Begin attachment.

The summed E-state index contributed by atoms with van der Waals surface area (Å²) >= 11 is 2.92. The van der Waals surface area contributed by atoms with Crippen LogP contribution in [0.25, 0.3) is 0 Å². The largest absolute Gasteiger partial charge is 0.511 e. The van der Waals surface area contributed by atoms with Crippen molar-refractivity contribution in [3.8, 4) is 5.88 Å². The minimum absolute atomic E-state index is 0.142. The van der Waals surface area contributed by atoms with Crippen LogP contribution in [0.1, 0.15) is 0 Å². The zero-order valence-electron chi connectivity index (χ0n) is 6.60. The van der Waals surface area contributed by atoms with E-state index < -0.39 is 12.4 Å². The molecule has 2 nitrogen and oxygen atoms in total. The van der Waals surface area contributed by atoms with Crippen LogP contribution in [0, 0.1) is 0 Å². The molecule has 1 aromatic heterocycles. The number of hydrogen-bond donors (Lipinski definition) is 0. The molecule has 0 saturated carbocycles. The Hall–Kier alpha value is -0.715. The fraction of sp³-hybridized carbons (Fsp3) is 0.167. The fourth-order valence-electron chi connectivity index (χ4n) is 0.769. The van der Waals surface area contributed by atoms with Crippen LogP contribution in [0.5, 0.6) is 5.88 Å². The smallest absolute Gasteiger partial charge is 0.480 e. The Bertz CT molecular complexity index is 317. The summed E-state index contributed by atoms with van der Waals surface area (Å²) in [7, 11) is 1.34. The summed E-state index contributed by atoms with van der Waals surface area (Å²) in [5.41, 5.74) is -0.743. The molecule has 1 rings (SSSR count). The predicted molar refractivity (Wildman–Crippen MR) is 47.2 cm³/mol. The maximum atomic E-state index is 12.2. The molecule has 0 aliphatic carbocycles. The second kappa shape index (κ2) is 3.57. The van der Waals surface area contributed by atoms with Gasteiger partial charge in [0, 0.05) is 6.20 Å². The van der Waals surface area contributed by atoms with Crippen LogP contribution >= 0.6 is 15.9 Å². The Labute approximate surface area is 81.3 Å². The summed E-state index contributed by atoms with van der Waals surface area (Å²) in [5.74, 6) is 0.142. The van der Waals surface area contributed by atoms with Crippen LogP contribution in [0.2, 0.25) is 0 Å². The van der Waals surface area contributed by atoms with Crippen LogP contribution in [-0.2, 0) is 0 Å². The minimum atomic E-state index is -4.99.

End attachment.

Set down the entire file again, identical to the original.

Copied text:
The summed E-state index contributed by atoms with van der Waals surface area (Å²) >= 11 is 2.92. The van der Waals surface area contributed by atoms with Crippen LogP contribution in [0.25, 0.3) is 0 Å². The largest absolute Gasteiger partial charge is 0.511 e. The van der Waals surface area contributed by atoms with Crippen molar-refractivity contribution in [3.8, 4) is 5.88 Å². The minimum absolute atomic E-state index is 0.142. The van der Waals surface area contributed by atoms with Crippen LogP contribution in [0.1, 0.15) is 0 Å². The zero-order valence-electron chi connectivity index (χ0n) is 6.60. The van der Waals surface area contributed by atoms with E-state index < -0.39 is 12.4 Å². The molecule has 2 nitrogen and oxygen atoms in total. The van der Waals surface area contributed by atoms with Crippen LogP contribution in [0, 0.1) is 0 Å². The molecule has 1 aromatic heterocycles. The number of hydrogen-bond donors (Lipinski definition) is 0. The molecule has 0 saturated carbocycles. The Hall–Kier alpha value is -0.715. The fraction of sp³-hybridized carbons (Fsp3) is 0.167. The fourth-order valence-electron chi connectivity index (χ4n) is 0.769. The van der Waals surface area contributed by atoms with Crippen LogP contribution in [0.5, 0.6) is 5.88 Å². The smallest absolute Gasteiger partial charge is 0.480 e. The Bertz CT molecular complexity index is 317. The summed E-state index contributed by atoms with van der Waals surface area (Å²) in [7, 11) is 1.34. The summed E-state index contributed by atoms with van der Waals surface area (Å²) in [5.41, 5.74) is -0.743. The molecule has 1 rings (SSSR count). The predicted molar refractivity (Wildman–Crippen MR) is 47.2 cm³/mol. The maximum atomic E-state index is 12.2. The molecule has 0 aliphatic carbocycles. The second kappa shape index (κ2) is 3.57. The van der Waals surface area contributed by atoms with Gasteiger partial charge in [0, 0.05) is 6.20 Å². The van der Waals surface area contributed by atoms with Crippen LogP contribution >= 0.6 is 15.9 Å². The Labute approximate surface area is 81.3 Å². The summed E-state index contributed by atoms with van der Waals surface area (Å²) in [5.74, 6) is 0.142. The van der Waals surface area contributed by atoms with Crippen LogP contribution in [0.2, 0.25) is 0 Å². The van der Waals surface area contributed by atoms with Crippen LogP contribution in [-0.2, 0) is 0 Å². The minimum atomic E-state index is -4.99.